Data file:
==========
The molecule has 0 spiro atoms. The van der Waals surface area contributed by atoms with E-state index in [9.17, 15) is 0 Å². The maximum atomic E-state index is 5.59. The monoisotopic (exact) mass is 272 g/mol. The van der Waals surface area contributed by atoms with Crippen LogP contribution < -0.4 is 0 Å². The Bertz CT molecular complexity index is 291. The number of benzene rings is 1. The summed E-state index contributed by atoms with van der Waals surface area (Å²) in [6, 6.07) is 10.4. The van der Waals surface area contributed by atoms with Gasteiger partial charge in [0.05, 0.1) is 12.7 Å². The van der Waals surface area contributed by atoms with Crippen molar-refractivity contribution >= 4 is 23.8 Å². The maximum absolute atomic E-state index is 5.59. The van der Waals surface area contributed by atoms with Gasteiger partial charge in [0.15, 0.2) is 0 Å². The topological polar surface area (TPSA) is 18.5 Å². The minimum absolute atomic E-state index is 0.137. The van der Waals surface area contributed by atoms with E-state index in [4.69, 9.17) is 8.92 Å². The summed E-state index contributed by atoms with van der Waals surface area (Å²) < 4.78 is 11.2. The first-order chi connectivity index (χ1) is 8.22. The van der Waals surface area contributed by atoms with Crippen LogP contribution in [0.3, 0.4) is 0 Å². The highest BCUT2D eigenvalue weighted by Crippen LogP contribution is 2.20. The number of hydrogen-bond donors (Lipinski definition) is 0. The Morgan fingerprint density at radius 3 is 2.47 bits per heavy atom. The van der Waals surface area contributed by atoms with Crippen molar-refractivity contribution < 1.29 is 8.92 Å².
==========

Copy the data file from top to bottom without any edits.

The molecule has 0 spiro atoms. The van der Waals surface area contributed by atoms with E-state index in [9.17, 15) is 0 Å². The maximum atomic E-state index is 5.59. The monoisotopic (exact) mass is 272 g/mol. The van der Waals surface area contributed by atoms with Crippen LogP contribution < -0.4 is 0 Å². The Bertz CT molecular complexity index is 291. The number of benzene rings is 1. The summed E-state index contributed by atoms with van der Waals surface area (Å²) in [6, 6.07) is 10.4. The van der Waals surface area contributed by atoms with Gasteiger partial charge in [0.05, 0.1) is 12.7 Å². The van der Waals surface area contributed by atoms with Crippen molar-refractivity contribution >= 4 is 23.8 Å². The maximum absolute atomic E-state index is 5.59. The van der Waals surface area contributed by atoms with Gasteiger partial charge in [0.15, 0.2) is 0 Å². The topological polar surface area (TPSA) is 18.5 Å². The minimum absolute atomic E-state index is 0.137. The van der Waals surface area contributed by atoms with E-state index in [4.69, 9.17) is 8.92 Å². The summed E-state index contributed by atoms with van der Waals surface area (Å²) < 4.78 is 11.2. The first-order chi connectivity index (χ1) is 8.22. The van der Waals surface area contributed by atoms with Crippen LogP contribution in [0.3, 0.4) is 0 Å². The highest BCUT2D eigenvalue weighted by Crippen LogP contribution is 2.20. The number of hydrogen-bond donors (Lipinski definition) is 0. The Morgan fingerprint density at radius 3 is 2.47 bits per heavy atom. The van der Waals surface area contributed by atoms with Crippen molar-refractivity contribution < 1.29 is 8.92 Å².